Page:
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Global steel long-term outlook Q3 2016

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30 September 2016

Global steel long-term outlook Q3 2016

Report summary

2016 is shaping up to be a better year for steel than we had expected. The secret of its success? As ever, China. Trapped between the immediate need of reviving a slowing economy and the structural necessity of reforming excess capacity in the steel sector, the Chinese government ended up stimulating the construction sector. As a result, steel prices shot up in China from US$270/tonne in December 2015 to US$400/tonne in April. Prices have since retracted, and between sluggish demand growth and lingering overcapacity we expect them to remain practically flat in the medium term. It is only in the long term that we expect demand growth and costs structure to support a sustainable price recovery.

Table of contents

  • Executive summary
  • Market structure
    • Summary
    • Demand
      • Property construction: demand revised up in the medium term but down in the long term
      • Infrastructure: slow growth in 2016 and the medium term
      • Manufacturing sector: medium-term gain, long-term pain
    • Production and capacity
      • Capacity cuts: there are still problems for this year and the medium term
      • Production: revised up in 2016 and the medium term
    • Trade
      • Exports: peak postponed to this year
    • Hot metal production
    • Demand in the construction sector has been revised up
    • but the manufacturing sector will shrink
    • Steel exports will be challenged in the long term
    • Japan needs to cut more capacity
  • Taiwan
    • Growth continues to disappoint
    • Indian construction sector is under pressure
    • Little change to medium and long-term steel demand growth
    • State-by-state steel demand growth
    • How will India meet its steel demand?
    • Steelmaking capacity outlook remains highly uncertain
  • Malaysia
  • Indonesia
  • Thailand
  • Vietnam
  • Philippines
    • Differing outlook for EU members in the construction sector
    • EU automotive sector is still growing, but for how long?
    • All other sectors: volatile growth
    • EU production declines
    • Trade: EU exporters are losing custom
    • Resilient capacity despite the sluggish outlook for demand
    • Construction in Turkey: growth in 2016 will be followed by weaker years
    • Turkish automotive, machinery and appliances: growth sectors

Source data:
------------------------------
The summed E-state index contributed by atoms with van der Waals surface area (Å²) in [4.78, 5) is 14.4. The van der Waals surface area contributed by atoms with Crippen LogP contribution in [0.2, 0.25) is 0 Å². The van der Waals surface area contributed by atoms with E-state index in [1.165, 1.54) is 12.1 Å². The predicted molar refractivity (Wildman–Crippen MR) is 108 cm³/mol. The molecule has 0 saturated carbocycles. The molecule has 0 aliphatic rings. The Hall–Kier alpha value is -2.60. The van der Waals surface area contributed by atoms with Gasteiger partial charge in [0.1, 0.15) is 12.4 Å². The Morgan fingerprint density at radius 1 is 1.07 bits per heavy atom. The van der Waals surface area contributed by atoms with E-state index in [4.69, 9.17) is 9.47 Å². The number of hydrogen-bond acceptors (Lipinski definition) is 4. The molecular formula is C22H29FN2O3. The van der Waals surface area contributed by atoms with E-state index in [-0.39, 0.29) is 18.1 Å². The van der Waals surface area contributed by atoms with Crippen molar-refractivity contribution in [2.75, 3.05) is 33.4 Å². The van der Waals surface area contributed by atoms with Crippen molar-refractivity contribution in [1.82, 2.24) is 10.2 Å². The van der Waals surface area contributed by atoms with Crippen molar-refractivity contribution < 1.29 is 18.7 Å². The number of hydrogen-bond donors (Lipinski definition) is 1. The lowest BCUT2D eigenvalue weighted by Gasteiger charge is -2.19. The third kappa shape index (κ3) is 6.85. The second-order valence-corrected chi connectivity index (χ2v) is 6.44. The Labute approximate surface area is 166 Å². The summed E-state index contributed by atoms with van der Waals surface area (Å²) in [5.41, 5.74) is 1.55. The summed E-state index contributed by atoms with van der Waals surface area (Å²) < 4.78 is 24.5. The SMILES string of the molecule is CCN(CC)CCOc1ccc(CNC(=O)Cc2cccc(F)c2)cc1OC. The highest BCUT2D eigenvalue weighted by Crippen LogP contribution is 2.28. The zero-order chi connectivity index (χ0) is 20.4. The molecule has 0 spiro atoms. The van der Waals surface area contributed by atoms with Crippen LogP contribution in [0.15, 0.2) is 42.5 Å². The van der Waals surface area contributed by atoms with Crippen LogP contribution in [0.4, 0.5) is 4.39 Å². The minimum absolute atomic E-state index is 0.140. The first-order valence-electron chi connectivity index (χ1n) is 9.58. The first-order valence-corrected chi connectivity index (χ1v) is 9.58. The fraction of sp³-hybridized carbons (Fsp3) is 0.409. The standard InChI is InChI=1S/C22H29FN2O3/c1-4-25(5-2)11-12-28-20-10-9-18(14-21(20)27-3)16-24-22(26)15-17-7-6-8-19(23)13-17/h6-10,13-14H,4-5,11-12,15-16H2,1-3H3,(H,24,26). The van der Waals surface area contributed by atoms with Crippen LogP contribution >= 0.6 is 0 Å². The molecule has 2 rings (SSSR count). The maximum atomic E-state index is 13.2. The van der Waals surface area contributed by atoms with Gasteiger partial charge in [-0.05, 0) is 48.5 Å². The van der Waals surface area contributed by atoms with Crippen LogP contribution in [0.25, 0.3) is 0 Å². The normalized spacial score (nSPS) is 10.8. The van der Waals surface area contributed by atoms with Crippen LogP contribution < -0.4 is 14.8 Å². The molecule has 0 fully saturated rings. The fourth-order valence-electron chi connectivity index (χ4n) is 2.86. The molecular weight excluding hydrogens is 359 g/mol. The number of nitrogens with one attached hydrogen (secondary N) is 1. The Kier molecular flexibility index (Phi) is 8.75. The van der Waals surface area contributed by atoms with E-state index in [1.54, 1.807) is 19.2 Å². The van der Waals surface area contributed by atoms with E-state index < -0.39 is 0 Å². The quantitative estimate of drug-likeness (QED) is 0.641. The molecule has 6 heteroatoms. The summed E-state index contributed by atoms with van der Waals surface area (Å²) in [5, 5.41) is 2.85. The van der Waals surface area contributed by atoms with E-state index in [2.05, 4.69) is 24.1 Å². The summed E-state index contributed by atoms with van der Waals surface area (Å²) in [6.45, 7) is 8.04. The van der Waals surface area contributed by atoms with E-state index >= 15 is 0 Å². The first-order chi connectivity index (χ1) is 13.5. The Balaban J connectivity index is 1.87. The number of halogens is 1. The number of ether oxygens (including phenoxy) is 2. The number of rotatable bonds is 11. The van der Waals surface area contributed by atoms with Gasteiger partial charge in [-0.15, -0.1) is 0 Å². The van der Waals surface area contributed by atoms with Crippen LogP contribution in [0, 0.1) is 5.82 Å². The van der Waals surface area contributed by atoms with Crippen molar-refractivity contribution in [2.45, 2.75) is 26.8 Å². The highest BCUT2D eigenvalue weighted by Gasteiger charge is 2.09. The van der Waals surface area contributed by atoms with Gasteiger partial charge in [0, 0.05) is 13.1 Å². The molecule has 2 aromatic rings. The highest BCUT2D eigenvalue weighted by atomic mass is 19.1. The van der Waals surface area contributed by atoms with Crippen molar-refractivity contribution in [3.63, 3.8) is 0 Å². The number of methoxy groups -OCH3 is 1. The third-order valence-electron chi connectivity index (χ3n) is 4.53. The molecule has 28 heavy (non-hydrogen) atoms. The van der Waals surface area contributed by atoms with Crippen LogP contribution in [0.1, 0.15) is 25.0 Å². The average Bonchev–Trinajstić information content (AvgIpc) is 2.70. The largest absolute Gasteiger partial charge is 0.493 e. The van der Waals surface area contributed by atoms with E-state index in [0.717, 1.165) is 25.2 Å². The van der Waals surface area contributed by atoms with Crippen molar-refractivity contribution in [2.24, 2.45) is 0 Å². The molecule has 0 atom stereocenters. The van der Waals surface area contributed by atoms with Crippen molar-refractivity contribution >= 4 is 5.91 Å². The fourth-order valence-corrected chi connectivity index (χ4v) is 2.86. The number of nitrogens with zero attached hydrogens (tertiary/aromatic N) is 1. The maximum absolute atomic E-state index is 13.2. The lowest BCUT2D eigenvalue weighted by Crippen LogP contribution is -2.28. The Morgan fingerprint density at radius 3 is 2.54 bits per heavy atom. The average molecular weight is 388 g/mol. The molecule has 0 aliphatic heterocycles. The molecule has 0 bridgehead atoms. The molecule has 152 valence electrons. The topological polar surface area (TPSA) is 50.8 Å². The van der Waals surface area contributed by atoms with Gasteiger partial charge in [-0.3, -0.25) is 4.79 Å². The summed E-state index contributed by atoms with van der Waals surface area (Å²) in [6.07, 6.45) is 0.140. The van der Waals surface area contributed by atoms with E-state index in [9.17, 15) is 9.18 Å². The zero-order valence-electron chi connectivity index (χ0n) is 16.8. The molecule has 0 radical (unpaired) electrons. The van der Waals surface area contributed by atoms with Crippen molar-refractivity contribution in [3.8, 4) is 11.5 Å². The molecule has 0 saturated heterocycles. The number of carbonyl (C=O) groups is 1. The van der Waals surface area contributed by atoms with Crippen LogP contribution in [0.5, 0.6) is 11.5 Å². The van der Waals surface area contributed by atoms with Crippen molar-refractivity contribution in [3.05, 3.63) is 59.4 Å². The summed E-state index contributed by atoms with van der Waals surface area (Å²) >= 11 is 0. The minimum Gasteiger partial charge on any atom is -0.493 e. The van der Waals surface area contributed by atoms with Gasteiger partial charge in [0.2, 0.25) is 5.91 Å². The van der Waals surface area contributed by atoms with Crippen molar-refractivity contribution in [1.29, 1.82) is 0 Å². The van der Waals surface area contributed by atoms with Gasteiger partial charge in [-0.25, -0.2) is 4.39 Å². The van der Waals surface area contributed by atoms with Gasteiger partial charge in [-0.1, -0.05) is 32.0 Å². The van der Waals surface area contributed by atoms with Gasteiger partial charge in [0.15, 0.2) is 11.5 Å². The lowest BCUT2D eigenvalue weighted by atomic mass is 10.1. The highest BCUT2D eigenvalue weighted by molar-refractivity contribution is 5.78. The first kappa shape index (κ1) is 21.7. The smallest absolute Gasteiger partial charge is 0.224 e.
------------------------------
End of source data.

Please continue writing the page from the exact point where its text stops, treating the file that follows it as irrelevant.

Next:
• Trade
    • Production
    • Steel demand growth will remain sluggish
    • Competition from imports continues to weigh on steel production
    • and so will the threat of anti-dumping duties
    • Conflict impacts steel demand growth in Iraq and Syria
    • Iran: gains from the lifting of sanctions dulled by low oil prices
    • Iran: steel exporters will face stiff competition
    • GCC: low oil prices tip steel demand into contraction
    • Saudi: medium-term construction growth will benefit from government support
    • Other GCC: long term, there is little room to grow
    • GCC: low demand (and high imports) continues to depress production
    • North Africa: steel demand grows only slowly
    • Egypt: steelmakers continue to seek government protection
    • MENA DRI: production remains low
    • In the end, it is all about trade, stocks and prices
      • Underlying steel demand has continued to grow in the US
    • Near-term demand is determined by stocks
    • Little change to our long-term view
    • Automotive will trend down
    • Construction will trend up
    • Some revisions to our model
    • Steel production outlook is uncertain
    • Little interest in upstream capacity expansion
    • Steel production to recover but increasingly on the back of EAFs
    • Mexico: demand flat in 2016, growth from 2017
    • Mexican production to grow from 2017
    • Canada: A weak outlook for steel demand
    • Canadian production rises despite bankruptcies
    • Brazilian steel demand to bottom out in 2016, a slow recovery to follow
    • Growth in all sectors beginning 2017
    • Brazilian net exports to peak in 2016, declining from 2017
    • New Brazilian capacity comes online in 2016, utilisation rates to drop
    • Flat steel demand growth
    • Poor prospects for steel production
    • Near-term outlook is now less pessimistic
    • Construction activity has been stronger than expected
    • Infrastructure – an important driver in the medium term
    • A smaller decline is forecast for the construction sector
    • Automotive and machinery sectors to grow in the long term
    • Overall steel demand will grow, but slowly